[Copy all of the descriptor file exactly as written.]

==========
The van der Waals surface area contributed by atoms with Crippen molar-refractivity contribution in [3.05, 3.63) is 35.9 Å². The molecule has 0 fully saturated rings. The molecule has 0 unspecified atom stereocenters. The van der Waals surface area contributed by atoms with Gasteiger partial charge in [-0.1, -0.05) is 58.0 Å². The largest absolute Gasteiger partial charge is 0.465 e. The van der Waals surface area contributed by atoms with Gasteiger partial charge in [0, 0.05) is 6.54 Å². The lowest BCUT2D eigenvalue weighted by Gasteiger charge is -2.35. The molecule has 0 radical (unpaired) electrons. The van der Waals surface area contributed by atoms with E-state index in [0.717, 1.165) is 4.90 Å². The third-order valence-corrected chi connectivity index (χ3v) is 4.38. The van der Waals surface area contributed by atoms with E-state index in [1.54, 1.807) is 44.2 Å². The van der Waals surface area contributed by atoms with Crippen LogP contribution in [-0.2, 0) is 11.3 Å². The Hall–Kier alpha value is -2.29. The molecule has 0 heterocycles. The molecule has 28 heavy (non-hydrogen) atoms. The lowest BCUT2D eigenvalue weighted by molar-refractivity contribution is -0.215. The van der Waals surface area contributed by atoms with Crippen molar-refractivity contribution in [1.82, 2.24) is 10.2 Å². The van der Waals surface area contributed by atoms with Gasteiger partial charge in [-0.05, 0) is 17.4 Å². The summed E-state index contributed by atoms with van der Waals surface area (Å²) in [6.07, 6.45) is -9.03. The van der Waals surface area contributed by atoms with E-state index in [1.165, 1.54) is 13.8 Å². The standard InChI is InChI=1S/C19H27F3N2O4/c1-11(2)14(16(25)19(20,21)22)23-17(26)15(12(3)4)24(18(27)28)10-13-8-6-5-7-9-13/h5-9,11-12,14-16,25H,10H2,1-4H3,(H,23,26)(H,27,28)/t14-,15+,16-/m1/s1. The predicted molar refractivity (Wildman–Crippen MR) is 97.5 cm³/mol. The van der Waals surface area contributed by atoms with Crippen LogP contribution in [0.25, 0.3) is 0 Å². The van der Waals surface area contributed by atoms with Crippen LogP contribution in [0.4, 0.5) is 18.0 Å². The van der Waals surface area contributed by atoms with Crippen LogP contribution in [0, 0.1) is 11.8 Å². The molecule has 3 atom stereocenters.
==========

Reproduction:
The van der Waals surface area contributed by atoms with Crippen molar-refractivity contribution in [3.05, 3.63) is 35.9 Å². The molecule has 0 fully saturated rings. The molecule has 0 unspecified atom stereocenters. The van der Waals surface area contributed by atoms with Gasteiger partial charge in [-0.1, -0.05) is 58.0 Å². The largest absolute Gasteiger partial charge is 0.465 e. The van der Waals surface area contributed by atoms with Gasteiger partial charge in [0, 0.05) is 6.54 Å². The lowest BCUT2D eigenvalue weighted by Gasteiger charge is -2.35. The molecule has 0 radical (unpaired) electrons. The van der Waals surface area contributed by atoms with E-state index in [0.717, 1.165) is 4.90 Å². The third-order valence-corrected chi connectivity index (χ3v) is 4.38. The van der Waals surface area contributed by atoms with E-state index in [1.54, 1.807) is 44.2 Å². The van der Waals surface area contributed by atoms with Crippen LogP contribution in [-0.2, 0) is 11.3 Å². The Hall–Kier alpha value is -2.29. The molecule has 0 heterocycles. The molecule has 28 heavy (non-hydrogen) atoms. The lowest BCUT2D eigenvalue weighted by molar-refractivity contribution is -0.215. The van der Waals surface area contributed by atoms with Crippen molar-refractivity contribution in [1.82, 2.24) is 10.2 Å². The van der Waals surface area contributed by atoms with Gasteiger partial charge in [-0.05, 0) is 17.4 Å². The summed E-state index contributed by atoms with van der Waals surface area (Å²) in [6.07, 6.45) is -9.03. The van der Waals surface area contributed by atoms with E-state index in [1.165, 1.54) is 13.8 Å². The standard InChI is InChI=1S/C19H27F3N2O4/c1-11(2)14(16(25)19(20,21)22)23-17(26)15(12(3)4)24(18(27)28)10-13-8-6-5-7-9-13/h5-9,11-12,14-16,25H,10H2,1-4H3,(H,23,26)(H,27,28)/t14-,15+,16-/m1/s1. The predicted molar refractivity (Wildman–Crippen MR) is 97.5 cm³/mol. The van der Waals surface area contributed by atoms with Crippen LogP contribution in [0.25, 0.3) is 0 Å². The van der Waals surface area contributed by atoms with Crippen LogP contribution in [0.4, 0.5) is 18.0 Å². The van der Waals surface area contributed by atoms with Crippen LogP contribution in [0, 0.1) is 11.8 Å². The molecule has 3 atom stereocenters.